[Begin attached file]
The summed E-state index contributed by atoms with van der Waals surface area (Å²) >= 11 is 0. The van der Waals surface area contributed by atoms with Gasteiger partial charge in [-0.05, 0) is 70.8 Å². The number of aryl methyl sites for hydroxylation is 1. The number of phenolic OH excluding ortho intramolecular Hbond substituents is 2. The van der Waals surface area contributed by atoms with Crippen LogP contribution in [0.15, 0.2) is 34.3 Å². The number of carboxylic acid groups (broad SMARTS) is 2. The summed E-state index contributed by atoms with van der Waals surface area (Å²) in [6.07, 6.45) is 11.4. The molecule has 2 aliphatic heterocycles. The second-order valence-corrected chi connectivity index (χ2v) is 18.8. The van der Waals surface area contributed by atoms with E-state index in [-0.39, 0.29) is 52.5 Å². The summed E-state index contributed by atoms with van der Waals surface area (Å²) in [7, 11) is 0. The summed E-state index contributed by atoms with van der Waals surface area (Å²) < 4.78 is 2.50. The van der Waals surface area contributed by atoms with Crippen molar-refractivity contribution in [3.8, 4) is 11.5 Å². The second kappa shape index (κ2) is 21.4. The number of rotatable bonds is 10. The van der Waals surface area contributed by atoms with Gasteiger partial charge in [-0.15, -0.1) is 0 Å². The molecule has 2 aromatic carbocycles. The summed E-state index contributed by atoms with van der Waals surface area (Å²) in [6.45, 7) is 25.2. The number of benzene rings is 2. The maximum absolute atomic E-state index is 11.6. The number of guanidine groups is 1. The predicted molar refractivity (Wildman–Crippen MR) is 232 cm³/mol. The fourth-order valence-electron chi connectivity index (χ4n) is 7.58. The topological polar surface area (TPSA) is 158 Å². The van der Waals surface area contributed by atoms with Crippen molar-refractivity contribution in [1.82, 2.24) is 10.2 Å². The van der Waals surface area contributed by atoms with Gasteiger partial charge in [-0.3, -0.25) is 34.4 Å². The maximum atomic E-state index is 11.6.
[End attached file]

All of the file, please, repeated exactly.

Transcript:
The summed E-state index contributed by atoms with van der Waals surface area (Å²) >= 11 is 0. The van der Waals surface area contributed by atoms with Gasteiger partial charge in [-0.05, 0) is 70.8 Å². The number of aryl methyl sites for hydroxylation is 1. The number of phenolic OH excluding ortho intramolecular Hbond substituents is 2. The van der Waals surface area contributed by atoms with Crippen LogP contribution in [0.15, 0.2) is 34.3 Å². The number of carboxylic acid groups (broad SMARTS) is 2. The summed E-state index contributed by atoms with van der Waals surface area (Å²) in [6.07, 6.45) is 11.4. The molecule has 2 aliphatic heterocycles. The second-order valence-corrected chi connectivity index (χ2v) is 18.8. The van der Waals surface area contributed by atoms with E-state index in [-0.39, 0.29) is 52.5 Å². The summed E-state index contributed by atoms with van der Waals surface area (Å²) in [7, 11) is 0. The summed E-state index contributed by atoms with van der Waals surface area (Å²) < 4.78 is 2.50. The van der Waals surface area contributed by atoms with Crippen molar-refractivity contribution in [3.8, 4) is 11.5 Å². The second kappa shape index (κ2) is 21.4. The number of rotatable bonds is 10. The van der Waals surface area contributed by atoms with Gasteiger partial charge in [-0.15, -0.1) is 0 Å². The molecule has 2 aromatic carbocycles. The summed E-state index contributed by atoms with van der Waals surface area (Å²) in [6.45, 7) is 25.2. The number of benzene rings is 2. The maximum absolute atomic E-state index is 11.6. The number of guanidine groups is 1. The predicted molar refractivity (Wildman–Crippen MR) is 232 cm³/mol. The fourth-order valence-electron chi connectivity index (χ4n) is 7.58. The topological polar surface area (TPSA) is 158 Å². The van der Waals surface area contributed by atoms with Crippen molar-refractivity contribution in [1.82, 2.24) is 10.2 Å². The van der Waals surface area contributed by atoms with Gasteiger partial charge in [-0.3, -0.25) is 34.4 Å². The maximum atomic E-state index is 11.6.